Recovery from an eating disorder cannot avoid getting to your true, healthy, own weight. You are kidding yourself if you think that unnaturally forcing your body to stay at a BMI of x by exercising regularly, counting your calories and/or eating ‘clean’ is going to get you fully recovered.
Letting go of all rules and beliefs and behaviours is going to get you recovered. Let this sink in for a minute. Even if you’re eating fear foods now, but your intake is obsessively 1200 daily, then something’s got to change in order for you to make progress.
You can only recover by constantly challenging yourself. Recovery doesn’t have a day off.
Which leads me nicely to:
If you’ve seen the 'Scarier Version' of how to recover, and the thought of listening to your hunger makes you panic, then you might find a more ‘structured’ recovery meal plan useful in the meantime.
I will add though that either way, you will still be hungry all the time and gaining weight basically at the same pace (i.e. the pace that’s right for your body), so you may as well do the harder thing and start listening to your body instead of conforming it to a strict schedule.
I mean, I started recovery by having a very rigid meal plan that insisted on weighing everything. This made me physically better, but my attitude to food went absolutely crazy. I became so dependent on weighing everything, and eating things only on my meal plan, and eating at set times.
The idea of ‘normal, intuitive eating’ was even harder to get used to after my somewhat OCD/manic attitude to food in recovery.
I completely regret not following my true hunger in recovery, and making my poor body stick to yet another strict schedule. My body - and my mind - were sick of rules by this point.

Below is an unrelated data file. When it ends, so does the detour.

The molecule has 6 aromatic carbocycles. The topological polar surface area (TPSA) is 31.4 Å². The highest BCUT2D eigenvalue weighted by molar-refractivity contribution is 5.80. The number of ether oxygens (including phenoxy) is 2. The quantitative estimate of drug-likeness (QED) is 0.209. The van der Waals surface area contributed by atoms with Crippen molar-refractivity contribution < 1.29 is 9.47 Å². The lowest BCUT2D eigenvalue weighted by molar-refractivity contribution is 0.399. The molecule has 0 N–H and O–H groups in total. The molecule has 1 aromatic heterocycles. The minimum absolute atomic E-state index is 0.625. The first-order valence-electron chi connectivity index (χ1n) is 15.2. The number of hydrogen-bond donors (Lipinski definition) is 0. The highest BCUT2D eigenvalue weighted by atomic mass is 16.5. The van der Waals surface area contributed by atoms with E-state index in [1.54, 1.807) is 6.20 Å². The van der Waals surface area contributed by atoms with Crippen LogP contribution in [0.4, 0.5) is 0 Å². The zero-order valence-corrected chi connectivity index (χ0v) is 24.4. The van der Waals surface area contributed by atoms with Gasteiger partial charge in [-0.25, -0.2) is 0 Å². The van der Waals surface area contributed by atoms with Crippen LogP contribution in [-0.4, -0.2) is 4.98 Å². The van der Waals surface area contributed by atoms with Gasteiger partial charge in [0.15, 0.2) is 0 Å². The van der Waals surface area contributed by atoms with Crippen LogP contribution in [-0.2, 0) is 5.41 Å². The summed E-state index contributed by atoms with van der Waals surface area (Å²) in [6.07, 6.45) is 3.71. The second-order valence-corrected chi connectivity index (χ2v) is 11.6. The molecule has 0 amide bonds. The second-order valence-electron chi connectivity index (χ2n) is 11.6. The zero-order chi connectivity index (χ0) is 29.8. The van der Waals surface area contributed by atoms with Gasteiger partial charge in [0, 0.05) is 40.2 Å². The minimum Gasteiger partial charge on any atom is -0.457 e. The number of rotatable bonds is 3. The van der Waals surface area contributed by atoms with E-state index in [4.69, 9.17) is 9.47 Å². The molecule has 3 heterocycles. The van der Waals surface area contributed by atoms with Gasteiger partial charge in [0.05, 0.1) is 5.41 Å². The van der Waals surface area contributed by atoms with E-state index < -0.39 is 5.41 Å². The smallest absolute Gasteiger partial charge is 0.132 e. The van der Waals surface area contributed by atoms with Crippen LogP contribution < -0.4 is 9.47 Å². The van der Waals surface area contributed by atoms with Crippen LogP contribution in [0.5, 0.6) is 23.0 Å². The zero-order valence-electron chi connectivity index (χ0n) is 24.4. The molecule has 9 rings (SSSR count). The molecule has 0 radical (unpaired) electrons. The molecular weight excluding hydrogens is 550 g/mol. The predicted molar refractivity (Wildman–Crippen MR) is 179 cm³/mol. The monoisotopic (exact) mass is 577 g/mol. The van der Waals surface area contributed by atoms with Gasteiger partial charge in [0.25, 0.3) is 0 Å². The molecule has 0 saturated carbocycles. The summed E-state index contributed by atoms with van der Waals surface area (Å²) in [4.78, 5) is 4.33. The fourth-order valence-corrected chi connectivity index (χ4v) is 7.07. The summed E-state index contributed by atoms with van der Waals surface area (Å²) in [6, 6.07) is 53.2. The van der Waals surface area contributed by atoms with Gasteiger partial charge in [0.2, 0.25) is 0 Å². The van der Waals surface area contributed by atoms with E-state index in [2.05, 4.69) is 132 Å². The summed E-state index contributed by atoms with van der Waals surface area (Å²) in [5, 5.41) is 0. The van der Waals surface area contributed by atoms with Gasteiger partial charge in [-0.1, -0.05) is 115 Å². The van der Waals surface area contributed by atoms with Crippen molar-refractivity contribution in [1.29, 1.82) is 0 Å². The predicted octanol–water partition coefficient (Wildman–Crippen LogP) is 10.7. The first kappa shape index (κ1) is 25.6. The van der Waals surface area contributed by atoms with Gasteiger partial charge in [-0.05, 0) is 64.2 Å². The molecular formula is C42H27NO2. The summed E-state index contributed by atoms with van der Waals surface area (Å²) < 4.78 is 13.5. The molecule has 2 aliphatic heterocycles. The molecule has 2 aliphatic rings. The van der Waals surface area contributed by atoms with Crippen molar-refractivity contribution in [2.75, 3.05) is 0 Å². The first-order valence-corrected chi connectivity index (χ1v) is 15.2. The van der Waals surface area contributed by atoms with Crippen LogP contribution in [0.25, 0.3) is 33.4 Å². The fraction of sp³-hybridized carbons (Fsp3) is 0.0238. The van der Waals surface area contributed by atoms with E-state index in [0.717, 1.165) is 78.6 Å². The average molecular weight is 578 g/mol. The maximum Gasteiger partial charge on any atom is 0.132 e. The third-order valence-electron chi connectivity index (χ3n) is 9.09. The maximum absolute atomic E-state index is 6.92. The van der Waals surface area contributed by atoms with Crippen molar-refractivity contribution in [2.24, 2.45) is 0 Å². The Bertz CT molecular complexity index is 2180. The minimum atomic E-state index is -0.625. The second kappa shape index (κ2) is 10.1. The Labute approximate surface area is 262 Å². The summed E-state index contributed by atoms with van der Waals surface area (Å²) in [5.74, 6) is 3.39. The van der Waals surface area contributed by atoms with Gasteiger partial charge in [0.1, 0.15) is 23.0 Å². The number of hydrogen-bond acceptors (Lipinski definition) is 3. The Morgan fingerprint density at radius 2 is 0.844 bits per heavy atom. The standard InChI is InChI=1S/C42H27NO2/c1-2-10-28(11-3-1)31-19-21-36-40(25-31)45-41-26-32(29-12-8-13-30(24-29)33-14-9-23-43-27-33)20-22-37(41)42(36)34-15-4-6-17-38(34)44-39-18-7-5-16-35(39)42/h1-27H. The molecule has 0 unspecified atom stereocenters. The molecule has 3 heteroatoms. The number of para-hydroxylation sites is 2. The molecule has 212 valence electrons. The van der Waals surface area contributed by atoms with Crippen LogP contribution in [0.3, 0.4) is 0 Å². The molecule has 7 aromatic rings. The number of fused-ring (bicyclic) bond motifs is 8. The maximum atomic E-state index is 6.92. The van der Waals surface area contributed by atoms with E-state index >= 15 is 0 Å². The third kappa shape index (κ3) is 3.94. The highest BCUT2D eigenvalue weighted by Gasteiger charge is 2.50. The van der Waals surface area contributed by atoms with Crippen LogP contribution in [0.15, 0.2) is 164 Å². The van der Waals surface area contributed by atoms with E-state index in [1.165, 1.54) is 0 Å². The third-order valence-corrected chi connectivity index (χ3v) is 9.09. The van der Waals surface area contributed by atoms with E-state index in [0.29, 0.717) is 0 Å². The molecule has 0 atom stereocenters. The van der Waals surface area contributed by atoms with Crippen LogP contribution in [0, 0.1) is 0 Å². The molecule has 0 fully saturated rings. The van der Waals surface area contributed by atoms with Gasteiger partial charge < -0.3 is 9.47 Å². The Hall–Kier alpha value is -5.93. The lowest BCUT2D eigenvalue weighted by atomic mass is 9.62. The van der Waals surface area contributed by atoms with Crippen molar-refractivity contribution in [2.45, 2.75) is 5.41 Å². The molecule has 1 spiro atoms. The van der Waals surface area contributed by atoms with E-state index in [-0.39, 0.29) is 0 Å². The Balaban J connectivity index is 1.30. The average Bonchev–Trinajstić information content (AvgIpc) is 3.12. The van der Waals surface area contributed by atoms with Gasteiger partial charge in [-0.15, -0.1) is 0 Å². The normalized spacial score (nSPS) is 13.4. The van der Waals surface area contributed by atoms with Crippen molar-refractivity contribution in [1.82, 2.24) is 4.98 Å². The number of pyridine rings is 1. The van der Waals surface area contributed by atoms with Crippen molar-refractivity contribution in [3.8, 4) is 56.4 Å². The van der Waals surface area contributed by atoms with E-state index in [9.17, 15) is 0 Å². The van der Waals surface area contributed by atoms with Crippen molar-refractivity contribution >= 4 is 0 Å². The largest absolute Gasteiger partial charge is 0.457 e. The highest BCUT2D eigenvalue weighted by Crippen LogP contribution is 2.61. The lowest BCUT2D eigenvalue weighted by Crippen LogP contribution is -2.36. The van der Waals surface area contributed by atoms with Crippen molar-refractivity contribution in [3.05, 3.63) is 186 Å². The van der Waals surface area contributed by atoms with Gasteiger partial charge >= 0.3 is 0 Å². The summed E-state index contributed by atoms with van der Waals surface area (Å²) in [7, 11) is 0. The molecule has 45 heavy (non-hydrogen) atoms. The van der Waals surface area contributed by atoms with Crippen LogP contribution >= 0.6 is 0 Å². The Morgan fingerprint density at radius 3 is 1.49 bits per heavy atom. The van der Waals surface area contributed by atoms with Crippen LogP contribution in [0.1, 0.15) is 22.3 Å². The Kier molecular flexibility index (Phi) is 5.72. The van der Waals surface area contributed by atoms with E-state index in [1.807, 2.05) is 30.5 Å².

So, as to the weight-gaining meal-planning rough-calorie-counting part, see here for much more detail. As for the little things you can do to help yourself let go of the eating disorder mentality, click here.
Relevant previously answered questions:
- 'Will recovery make me gain weight if I'm already at a healthy weight?' See answer here.
- 'I'm scared of starting to put on weight in recovery, and then carrying on and ending up overweight. Could that happen?' See answer here.
- 'I haven't got a meal plan yet, could you maybe give me an example?' See answer here.
Follow the links, have a read-through, get some answers, get some questions, wonder, think, consider, and think how all of this meal plan/no meal plan stuff applies to you.
In case some of you don’t end up on Gwyneth Olwyn’s blog post by following through the links, I’ve posted a very short extract of her wonderful post here for you.
[Note that this post was originally aimed strictly at those recovering from “classic” anorexia nervosa, and the BMI numbers used will reflect that. However, any person recovering from starvation/restriction will experience these stages, so please don’t let the original numbers used trigger you and convince you that “this doesn’t apply to you”.]
3) The Phases of Recovery
Phase I — water hoarding.
The body seems to gain 7-16 lbs. in the first couple of months. An anorexic that has not been prepared for this will panic and restrict before she gets too far along. The “weight” almost exclusively water hoarding. The body needs the water for cellular repair. The water retention dissipates past the second month, but only if the anorexic is reliably eating 2500 calories every day throughout that time.
Digestive distress is common in this first phase: gas, pain and abdominal distention (bloating). You can alleviate this a bit by eating smaller amounts more constantly throughout the day: 200 calorie increments 12 and a half times a day. This digestive distress occurs because starvation has drastically reduced all the critical bacteria in your gut as well as all your digestive enzyme levels. In order for the bacteria to recolonize to acceptable levels they need the energy in as well…resist the urge to drink lots of water. You will get adequate hydration if you eat 2500 calories a day. If you do have drinks, make sure they are full of nutrition.